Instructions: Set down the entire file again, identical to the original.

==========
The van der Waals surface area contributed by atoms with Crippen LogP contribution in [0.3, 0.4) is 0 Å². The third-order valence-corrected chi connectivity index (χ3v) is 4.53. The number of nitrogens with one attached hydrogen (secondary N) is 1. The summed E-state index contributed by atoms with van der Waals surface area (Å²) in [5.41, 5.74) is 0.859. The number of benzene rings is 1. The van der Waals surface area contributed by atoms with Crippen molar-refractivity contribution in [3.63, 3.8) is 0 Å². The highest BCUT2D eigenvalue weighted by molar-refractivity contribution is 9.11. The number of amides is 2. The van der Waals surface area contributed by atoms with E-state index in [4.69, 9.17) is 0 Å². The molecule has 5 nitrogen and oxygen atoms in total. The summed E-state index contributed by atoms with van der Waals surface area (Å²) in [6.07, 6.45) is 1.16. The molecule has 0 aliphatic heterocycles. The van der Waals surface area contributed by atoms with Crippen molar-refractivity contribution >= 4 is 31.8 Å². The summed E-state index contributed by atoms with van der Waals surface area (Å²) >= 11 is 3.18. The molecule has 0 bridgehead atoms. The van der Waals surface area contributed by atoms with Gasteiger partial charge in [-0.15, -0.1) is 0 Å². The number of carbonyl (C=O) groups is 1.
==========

The van der Waals surface area contributed by atoms with Crippen LogP contribution in [0.3, 0.4) is 0 Å². The third-order valence-corrected chi connectivity index (χ3v) is 4.53. The number of nitrogens with one attached hydrogen (secondary N) is 1. The summed E-state index contributed by atoms with van der Waals surface area (Å²) in [5.41, 5.74) is 0.859. The number of benzene rings is 1. The van der Waals surface area contributed by atoms with Crippen molar-refractivity contribution in [3.63, 3.8) is 0 Å². The highest BCUT2D eigenvalue weighted by molar-refractivity contribution is 9.11. The number of amides is 2. The van der Waals surface area contributed by atoms with E-state index in [4.69, 9.17) is 0 Å². The molecule has 5 nitrogen and oxygen atoms in total. The summed E-state index contributed by atoms with van der Waals surface area (Å²) in [6.07, 6.45) is 1.16. The molecule has 0 aliphatic heterocycles. The van der Waals surface area contributed by atoms with Crippen molar-refractivity contribution >= 4 is 31.8 Å². The summed E-state index contributed by atoms with van der Waals surface area (Å²) >= 11 is 3.18. The molecule has 0 bridgehead atoms. The van der Waals surface area contributed by atoms with Gasteiger partial charge in [-0.15, -0.1) is 0 Å². The number of carbonyl (C=O) groups is 1.